All this week is Earth Science Week, a time for celebrating the importance and relevance of the earth sciences. Above is a cool little video produced by the American Geosciences Institute (AGI) that does just that. The website EarthSky.org (where I found this video) lists Nine Big Ideas to ponder and share during the week. Additional ways to celebrate can be found at the official Earth Science Week website. And don't forget, Wednesday, October 17 is National Fossil Day. Groups, museums, and other facilities around the country will be observing it on various days surrounding the official date. Here at the Science Museum of Minnesota we'll be celebrating both fossils and earth science on Saturday, October 20 from 1pm-4pm. Join us for activities around the museum where you can learn about Twin Cities fossils, fossil prep, fossil research, trilobites and more.
Felix Baumgartner, the Austrian skydiver attempting to break several frreefall records, has lifted off from Roswell, New Mexico and is ascending into the stratosphere and beyond as I write. The helium balloon that's lifting him upward is, right now, nearing 100,000 feet at a rate of about 15 feet/second. He hopes to reach 120,000 and then leave the capsule for about a 10 minute jump back to Earth. Half of that time will be spent in freefall. That's all I know. You can watch a delayed webcast of it at the BBC website.
Courtesy US Geological SurveyThis cool graphic from the USGS Water Science School website gives you a really good idea of just how much water there is on Earth. Compared to the Earth itself, it doesn't look like much. The large blue globe represents the volume of all the water present on Earth, i.e. in the oceans, lakes, icecaps, atmosphere etc. The next size is the volume of the all fresh water - much of which is located underground. Don't overlook the very tiny blue globe positioned beneath the mid-sized water globe and just northwest of Florida in the graphic. That's how much fresh water is contained in all the lakes and rivers on Earth - the sources of life's drinking water. Feeling thirsty now?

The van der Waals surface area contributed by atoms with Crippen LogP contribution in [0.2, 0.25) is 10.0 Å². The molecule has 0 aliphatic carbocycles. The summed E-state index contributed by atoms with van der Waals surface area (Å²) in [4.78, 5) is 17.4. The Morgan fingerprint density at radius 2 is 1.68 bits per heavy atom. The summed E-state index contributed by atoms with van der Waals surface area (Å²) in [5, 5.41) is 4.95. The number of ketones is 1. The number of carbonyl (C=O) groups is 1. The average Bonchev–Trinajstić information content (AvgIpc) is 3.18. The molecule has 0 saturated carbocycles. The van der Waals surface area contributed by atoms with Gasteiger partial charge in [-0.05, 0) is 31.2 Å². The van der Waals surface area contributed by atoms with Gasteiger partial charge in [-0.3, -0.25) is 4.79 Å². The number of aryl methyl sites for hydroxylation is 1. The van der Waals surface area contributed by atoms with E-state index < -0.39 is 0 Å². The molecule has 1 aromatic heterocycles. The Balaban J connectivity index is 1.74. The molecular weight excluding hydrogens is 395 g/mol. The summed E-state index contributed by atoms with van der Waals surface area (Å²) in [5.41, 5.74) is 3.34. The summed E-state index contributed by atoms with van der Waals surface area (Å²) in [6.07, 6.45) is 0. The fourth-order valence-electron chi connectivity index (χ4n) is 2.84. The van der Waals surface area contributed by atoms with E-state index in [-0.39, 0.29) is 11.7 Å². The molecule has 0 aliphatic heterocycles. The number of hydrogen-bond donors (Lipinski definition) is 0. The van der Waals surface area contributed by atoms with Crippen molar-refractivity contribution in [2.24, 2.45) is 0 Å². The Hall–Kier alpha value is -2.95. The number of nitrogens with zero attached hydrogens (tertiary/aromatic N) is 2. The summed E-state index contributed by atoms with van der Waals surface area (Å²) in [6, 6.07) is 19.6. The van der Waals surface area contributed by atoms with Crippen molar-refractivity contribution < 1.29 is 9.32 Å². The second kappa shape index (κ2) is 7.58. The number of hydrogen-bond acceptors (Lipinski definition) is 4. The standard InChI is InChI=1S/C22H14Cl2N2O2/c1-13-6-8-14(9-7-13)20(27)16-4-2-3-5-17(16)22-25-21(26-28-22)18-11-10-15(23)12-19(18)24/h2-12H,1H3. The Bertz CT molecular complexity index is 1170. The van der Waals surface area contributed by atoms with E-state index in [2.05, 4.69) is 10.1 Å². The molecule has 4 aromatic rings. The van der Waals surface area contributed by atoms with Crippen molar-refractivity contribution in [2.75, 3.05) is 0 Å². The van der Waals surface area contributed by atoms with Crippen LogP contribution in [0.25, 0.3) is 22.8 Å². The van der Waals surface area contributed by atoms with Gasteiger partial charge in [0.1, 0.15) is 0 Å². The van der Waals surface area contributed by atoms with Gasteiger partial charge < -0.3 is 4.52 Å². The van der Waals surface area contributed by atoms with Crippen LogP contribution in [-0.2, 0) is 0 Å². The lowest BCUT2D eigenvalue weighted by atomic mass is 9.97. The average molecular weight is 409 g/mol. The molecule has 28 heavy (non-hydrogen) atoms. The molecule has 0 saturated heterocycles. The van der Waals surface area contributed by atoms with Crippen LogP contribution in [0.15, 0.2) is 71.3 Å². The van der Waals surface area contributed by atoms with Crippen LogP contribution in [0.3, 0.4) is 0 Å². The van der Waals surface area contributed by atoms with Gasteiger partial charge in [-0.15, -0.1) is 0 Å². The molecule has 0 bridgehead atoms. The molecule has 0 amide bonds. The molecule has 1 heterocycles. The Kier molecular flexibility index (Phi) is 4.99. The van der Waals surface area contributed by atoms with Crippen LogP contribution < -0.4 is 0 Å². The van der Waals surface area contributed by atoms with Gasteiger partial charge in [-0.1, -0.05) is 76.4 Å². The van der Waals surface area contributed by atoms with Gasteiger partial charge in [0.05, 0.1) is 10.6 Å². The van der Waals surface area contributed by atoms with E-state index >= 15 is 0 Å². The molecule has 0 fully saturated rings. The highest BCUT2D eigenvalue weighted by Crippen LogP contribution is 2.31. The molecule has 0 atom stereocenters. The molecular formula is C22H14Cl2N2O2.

Courtesy National ArchivesSomeone contact Mulder and Scully. Recently declassified documents show that the US Air Force was actually working on building flying saucers in the 1950s. Known as Project 1794, the four digitized documents available on the National Archives website, indicate the program involved development of a disk-shaped aircraft capable of achieving air speeds between Mach 3 and Mach 4 (2,300-3,000 mph) and a height of 100,000 feet! Propulsion was based on the Coandă effect, created by high-speed rotation of the saucer's outer rim. Jet turbines supplied the power. Avro Canada, a Canadian aircraft manufacturer, was also in on this very secret project. The truth might out there, but we might have to wait until the remainder of the two full boxes of documents is digitized and posted online.
Courtesy Mark RyanI don’t have a clue who or what entity officially proclaimed October as International Dinosaur Month (and there doesn’t seem to be any official site online), but whoever it was, it’s a great idea! This means not only do we get to celebrate Earth Science Week (October 14-20), and National Fossil Day (October 17*) this month but we also get to celebrate everyone’s favorite prehistoric beasts! A quick Internet search brought up a couple teacher sites here, here and here each offering some interesting ideas on how to celebrate the great Mesozoic monsters this month. There's also this International Dinosaur Month site on Pinterest , and another Pinterest site (mine) featuring dinosaur postcards. Or you could go view some dinosaurs at a local or nearby museum. Below, I’ve included a few museum links to dinosaur-related exhibits, and a site that lists dinosaur exhibitions around the world. If you or your classes are celebrating dinosaurs this month or have other suggestions on how to do so, please let us know.
*The Science Museum of Minnesota will celebrate National Fossil Day on Saturday, October 20 this year.
The SpaceX rocket lifted off today from a launch pad at Cape Canaveral, Florida, becoming the first commercial flight to the International Space Station and marking the beginning of a new era of space exploration. Read about it here.